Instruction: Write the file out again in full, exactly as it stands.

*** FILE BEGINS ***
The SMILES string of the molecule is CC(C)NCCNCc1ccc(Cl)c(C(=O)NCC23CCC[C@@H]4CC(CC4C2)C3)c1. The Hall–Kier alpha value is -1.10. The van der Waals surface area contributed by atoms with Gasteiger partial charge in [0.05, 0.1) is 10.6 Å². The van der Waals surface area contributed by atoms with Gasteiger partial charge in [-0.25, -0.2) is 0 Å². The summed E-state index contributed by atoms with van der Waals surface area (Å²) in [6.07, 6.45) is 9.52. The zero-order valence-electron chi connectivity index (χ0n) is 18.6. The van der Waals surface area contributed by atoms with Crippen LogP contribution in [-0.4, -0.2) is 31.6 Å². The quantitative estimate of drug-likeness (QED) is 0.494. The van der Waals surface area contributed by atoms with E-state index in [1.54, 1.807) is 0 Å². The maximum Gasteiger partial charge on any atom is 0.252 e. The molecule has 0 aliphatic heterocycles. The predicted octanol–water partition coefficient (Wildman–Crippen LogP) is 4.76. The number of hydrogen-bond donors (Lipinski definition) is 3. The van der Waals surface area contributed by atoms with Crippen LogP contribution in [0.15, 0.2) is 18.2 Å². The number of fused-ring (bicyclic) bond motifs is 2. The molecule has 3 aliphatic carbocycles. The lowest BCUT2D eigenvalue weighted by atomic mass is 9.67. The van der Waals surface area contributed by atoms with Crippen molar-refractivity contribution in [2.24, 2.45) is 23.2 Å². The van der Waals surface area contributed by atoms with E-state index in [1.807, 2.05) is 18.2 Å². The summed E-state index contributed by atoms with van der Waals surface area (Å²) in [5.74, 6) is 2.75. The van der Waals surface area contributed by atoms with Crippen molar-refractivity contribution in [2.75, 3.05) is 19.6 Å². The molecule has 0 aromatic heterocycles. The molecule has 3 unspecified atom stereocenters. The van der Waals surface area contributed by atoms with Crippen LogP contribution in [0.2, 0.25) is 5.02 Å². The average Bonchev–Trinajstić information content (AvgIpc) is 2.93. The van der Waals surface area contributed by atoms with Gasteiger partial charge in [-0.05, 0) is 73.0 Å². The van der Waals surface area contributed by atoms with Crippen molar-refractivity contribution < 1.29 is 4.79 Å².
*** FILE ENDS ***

The SMILES string of the molecule is CC(C)NCCNCc1ccc(Cl)c(C(=O)NCC23CCC[C@@H]4CC(CC4C2)C3)c1. The Hall–Kier alpha value is -1.10. The van der Waals surface area contributed by atoms with Gasteiger partial charge in [0.05, 0.1) is 10.6 Å². The van der Waals surface area contributed by atoms with Gasteiger partial charge in [-0.25, -0.2) is 0 Å². The summed E-state index contributed by atoms with van der Waals surface area (Å²) in [6.07, 6.45) is 9.52. The zero-order valence-electron chi connectivity index (χ0n) is 18.6. The van der Waals surface area contributed by atoms with Crippen LogP contribution in [-0.4, -0.2) is 31.6 Å². The quantitative estimate of drug-likeness (QED) is 0.494. The van der Waals surface area contributed by atoms with E-state index in [1.54, 1.807) is 0 Å². The maximum Gasteiger partial charge on any atom is 0.252 e. The molecule has 0 aliphatic heterocycles. The predicted octanol–water partition coefficient (Wildman–Crippen LogP) is 4.76. The number of hydrogen-bond donors (Lipinski definition) is 3. The van der Waals surface area contributed by atoms with Crippen LogP contribution in [0.15, 0.2) is 18.2 Å². The number of fused-ring (bicyclic) bond motifs is 2. The molecule has 3 aliphatic carbocycles. The lowest BCUT2D eigenvalue weighted by atomic mass is 9.67. The van der Waals surface area contributed by atoms with Crippen molar-refractivity contribution in [2.24, 2.45) is 23.2 Å². The van der Waals surface area contributed by atoms with E-state index in [1.807, 2.05) is 18.2 Å². The summed E-state index contributed by atoms with van der Waals surface area (Å²) in [5.74, 6) is 2.75. The van der Waals surface area contributed by atoms with Crippen molar-refractivity contribution in [2.75, 3.05) is 19.6 Å². The molecule has 0 aromatic heterocycles. The molecule has 3 unspecified atom stereocenters. The van der Waals surface area contributed by atoms with Crippen LogP contribution in [0.2, 0.25) is 5.02 Å². The average Bonchev–Trinajstić information content (AvgIpc) is 2.93. The van der Waals surface area contributed by atoms with Gasteiger partial charge in [-0.05, 0) is 73.0 Å². The van der Waals surface area contributed by atoms with Crippen molar-refractivity contribution < 1.29 is 4.79 Å².